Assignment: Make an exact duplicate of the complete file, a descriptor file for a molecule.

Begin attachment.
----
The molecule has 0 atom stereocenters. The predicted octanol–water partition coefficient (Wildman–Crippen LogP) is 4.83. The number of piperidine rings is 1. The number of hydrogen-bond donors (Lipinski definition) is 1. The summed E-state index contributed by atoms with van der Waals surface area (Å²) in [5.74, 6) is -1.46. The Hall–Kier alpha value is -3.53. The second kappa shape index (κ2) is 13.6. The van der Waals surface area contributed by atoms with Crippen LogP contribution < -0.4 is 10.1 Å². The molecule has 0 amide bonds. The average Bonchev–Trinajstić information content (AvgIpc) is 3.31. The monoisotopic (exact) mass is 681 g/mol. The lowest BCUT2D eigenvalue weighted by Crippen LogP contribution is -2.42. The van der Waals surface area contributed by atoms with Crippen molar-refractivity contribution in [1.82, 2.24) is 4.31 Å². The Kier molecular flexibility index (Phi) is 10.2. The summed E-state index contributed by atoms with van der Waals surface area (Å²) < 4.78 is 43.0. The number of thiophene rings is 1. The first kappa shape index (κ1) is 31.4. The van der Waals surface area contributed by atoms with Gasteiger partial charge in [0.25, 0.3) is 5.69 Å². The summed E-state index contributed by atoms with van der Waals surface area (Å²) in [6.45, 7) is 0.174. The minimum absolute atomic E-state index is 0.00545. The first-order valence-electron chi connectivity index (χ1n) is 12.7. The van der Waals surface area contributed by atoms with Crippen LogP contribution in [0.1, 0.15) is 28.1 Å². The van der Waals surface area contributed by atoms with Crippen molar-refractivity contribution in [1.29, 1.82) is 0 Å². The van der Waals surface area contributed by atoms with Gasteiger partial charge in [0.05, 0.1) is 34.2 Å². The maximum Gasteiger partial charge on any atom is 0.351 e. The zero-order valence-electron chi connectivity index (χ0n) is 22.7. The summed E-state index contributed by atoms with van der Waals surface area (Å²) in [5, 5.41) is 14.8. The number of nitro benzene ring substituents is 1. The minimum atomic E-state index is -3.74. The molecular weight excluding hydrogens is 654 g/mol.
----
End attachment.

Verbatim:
The molecule has 0 atom stereocenters. The predicted octanol–water partition coefficient (Wildman–Crippen LogP) is 4.83. The number of piperidine rings is 1. The number of hydrogen-bond donors (Lipinski definition) is 1. The summed E-state index contributed by atoms with van der Waals surface area (Å²) in [5.74, 6) is -1.46. The Hall–Kier alpha value is -3.53. The second kappa shape index (κ2) is 13.6. The van der Waals surface area contributed by atoms with Crippen LogP contribution < -0.4 is 10.1 Å². The molecule has 0 amide bonds. The average Bonchev–Trinajstić information content (AvgIpc) is 3.31. The monoisotopic (exact) mass is 681 g/mol. The lowest BCUT2D eigenvalue weighted by Crippen LogP contribution is -2.42. The van der Waals surface area contributed by atoms with Crippen molar-refractivity contribution in [1.82, 2.24) is 4.31 Å². The Kier molecular flexibility index (Phi) is 10.2. The summed E-state index contributed by atoms with van der Waals surface area (Å²) < 4.78 is 43.0. The number of thiophene rings is 1. The first kappa shape index (κ1) is 31.4. The van der Waals surface area contributed by atoms with Gasteiger partial charge in [0.25, 0.3) is 5.69 Å². The summed E-state index contributed by atoms with van der Waals surface area (Å²) in [6.45, 7) is 0.174. The minimum absolute atomic E-state index is 0.00545. The first-order valence-electron chi connectivity index (χ1n) is 12.7. The van der Waals surface area contributed by atoms with Crippen LogP contribution in [0.1, 0.15) is 28.1 Å². The van der Waals surface area contributed by atoms with Crippen molar-refractivity contribution in [1.29, 1.82) is 0 Å². The van der Waals surface area contributed by atoms with Gasteiger partial charge in [0.05, 0.1) is 34.2 Å². The maximum Gasteiger partial charge on any atom is 0.351 e. The zero-order valence-electron chi connectivity index (χ0n) is 22.7. The summed E-state index contributed by atoms with van der Waals surface area (Å²) in [5, 5.41) is 14.8. The number of nitro benzene ring substituents is 1. The minimum atomic E-state index is -3.74. The molecular weight excluding hydrogens is 654 g/mol.